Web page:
August 17, 2017: American Journal of Hematology
https://www.readbyqxmd.com/read/28799199/refining-moral-agency-insights-from-moral-psychology-and-moral-philosophy
#8
Aimee Milliken
Research in moral psychology has recently raised questions about the impact of context and the environment on the way the human mind works. In a 2012 call to action, Paley wrote: "If some of the conclusions arrived at by moral psychologists are true, they are directly relevant to the way nurses think about moral problems, and present serious challenges to favoured concepts in nursing ethics, such as the ethics of care, virtue, and the unity of the person" (p. 80). He urges nurse ethicists and scholars to evaluate the impact these findings may have for moral theory...
August 11, 2017: Nursing Philosophy: An International Journal for Healthcare Professionals
https://www.readbyqxmd.com/read/28789658/healthcare-professionals-and-patients-perspectives-on-consent-to-clinical-genetic-testing-moving-towards-a-more-relational-approach
#9
Gabrielle Natalie Samuel, Sandi Dheensa, Bobbie Farsides, Angela Fenwick, Anneke Lucassen
BACKGROUND: This paper proposes a refocusing of consent for clinical genetic testing, moving away from an emphasis on autonomy and information provision, towards an emphasis on the virtues of healthcare professionals seeking consent, and the relationships they construct with their patients. METHODS: We draw on focus groups with UK healthcare professionals working in the field of clinical genetics, as well as in-depth interviews with patients who have sought genetic testing in the UK's National Health Service (data collected 2013-2015)...
August 8, 2017: BMC Medical Ethics
https://www.readbyqxmd.com/read/28721643/the-scientific-self-reclaiming-its-place-in-the-history-of-research-ethics
#10
Herman Paul
How can the history of research ethics be expanded beyond the standard narrative of codification-a story that does not reach back beyond World War II-without becoming so broad as to lose all distinctiveness? This article proposes a history of research ethics focused on the "scientific self," that is, the role-specific identity of scientists as typically described in terms of skills, competencies, qualities, or dispositions. Drawing on three agenda-setting texts from nineteenth-century history, biology, and sociology, the article argues that the "revolutions" these books sought to unleash were, among other things, revolts against inherited conceptions of scientific selfhood...
July 18, 2017: Science and Engineering Ethics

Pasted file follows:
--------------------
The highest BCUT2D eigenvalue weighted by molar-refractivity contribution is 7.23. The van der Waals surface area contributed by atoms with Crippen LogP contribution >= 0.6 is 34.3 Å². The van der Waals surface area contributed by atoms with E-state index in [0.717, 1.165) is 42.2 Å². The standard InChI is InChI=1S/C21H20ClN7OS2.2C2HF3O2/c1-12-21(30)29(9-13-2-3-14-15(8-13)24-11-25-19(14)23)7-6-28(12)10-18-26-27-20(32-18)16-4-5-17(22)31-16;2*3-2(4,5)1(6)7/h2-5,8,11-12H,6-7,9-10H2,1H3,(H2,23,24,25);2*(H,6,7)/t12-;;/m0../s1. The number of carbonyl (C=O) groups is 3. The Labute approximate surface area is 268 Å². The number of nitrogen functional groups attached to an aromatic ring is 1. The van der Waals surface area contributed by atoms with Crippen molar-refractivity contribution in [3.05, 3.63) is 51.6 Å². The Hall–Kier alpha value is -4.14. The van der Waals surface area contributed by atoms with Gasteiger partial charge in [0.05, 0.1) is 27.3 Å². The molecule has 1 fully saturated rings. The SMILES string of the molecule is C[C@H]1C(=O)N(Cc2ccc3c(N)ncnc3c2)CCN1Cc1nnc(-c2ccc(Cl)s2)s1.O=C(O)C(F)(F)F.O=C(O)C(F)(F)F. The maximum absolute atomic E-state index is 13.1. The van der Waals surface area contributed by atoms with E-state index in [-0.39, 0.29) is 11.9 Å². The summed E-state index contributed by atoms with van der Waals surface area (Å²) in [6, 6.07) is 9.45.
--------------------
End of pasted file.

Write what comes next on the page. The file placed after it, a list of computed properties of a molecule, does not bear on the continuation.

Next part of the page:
https://www.readbyqxmd.com/read/28707850/the-virtues-of-scientific-practice-macintyre-virtue-ethics-and-the-historiography-of-science
#11
Daniel J Hicks, Thomas A Stapleford
“Practice” has become a ubiquitous term in the history of science, and yet historians have not always reflected on its philosophical import and in particular on its potential connections with ethics. This essay draws on the work of the virtue ethicist Alasdair MacIntyre to develop a theory of “communal practices” and explore how such an approach can inform the history of science, including allegations about the corruption of science by wealth or power, consideration of scientific ethics or “moral economies,” the role of values in science, the ethical distinctiveness (or not) of scientific vocations, and the relationship between history of science and the practice of science itself...
September 2016: Isis; An International Review Devoted to the History of Science and its Cultural Influences
https://www.readbyqxmd.com/read/28663681/living-donor-liver-transplantation-for-acute-liver-failure-with-fixed-pupils-are-we-fixed
#12
Shweta A Singh, Anshuman Singh, Viniyendra Pamecha, Chandra Kant Pandey, Shiv Kumar Sarin
Living donor liver transplantation (LDLT) is fraught with the social and ethical dilemma of excising a part of the liver from a healthy first-degree relative. When LDLT is to be done for an acute liver failure (ALF), identification of a suitable donor is a race against time. Herein, we describe a unique challenge faced by the transplant team of whether to proceed with donor hepatectomy from a son, when the recipient (HBV-related ALF) developed non-reactive fully dilated pupils on the table, prior to beginning the surgery...
June 2017: Journal of Clinical and Experimental Hepatology
https://www.readbyqxmd.com/read/28644785/what-should-physicians-do-when-they-disagree-clinically-and-ethically-with-a-surrogate-s-wishes
#13
Terri Traudt, Joan Liaschenko
When patients' surrogates and physicians disagree about the appropriateness of aggressive treatment in intensive care units (ICUs), physicians can experience surrogates' demands as sources of moral distress. This article addresses the virtues and communication strategies needed to respond appropriately in such situations. Specifically, we offer a framework and language that rely on moral community to facilitate common ground and alleviate moral distress.
June 1, 2017: AMA Journal of Ethics
https://www.readbyqxmd.com/read/28622010/-are-you-in-or-are-you-out-moral-appeals-to-the-public-in-organ-donation-poster-campaigns-a-multimodal-and-ethical-analysis
#14
Solveig L Hansen, Marthe I Eisner, Larissa Pfaller, Silke Schicktanz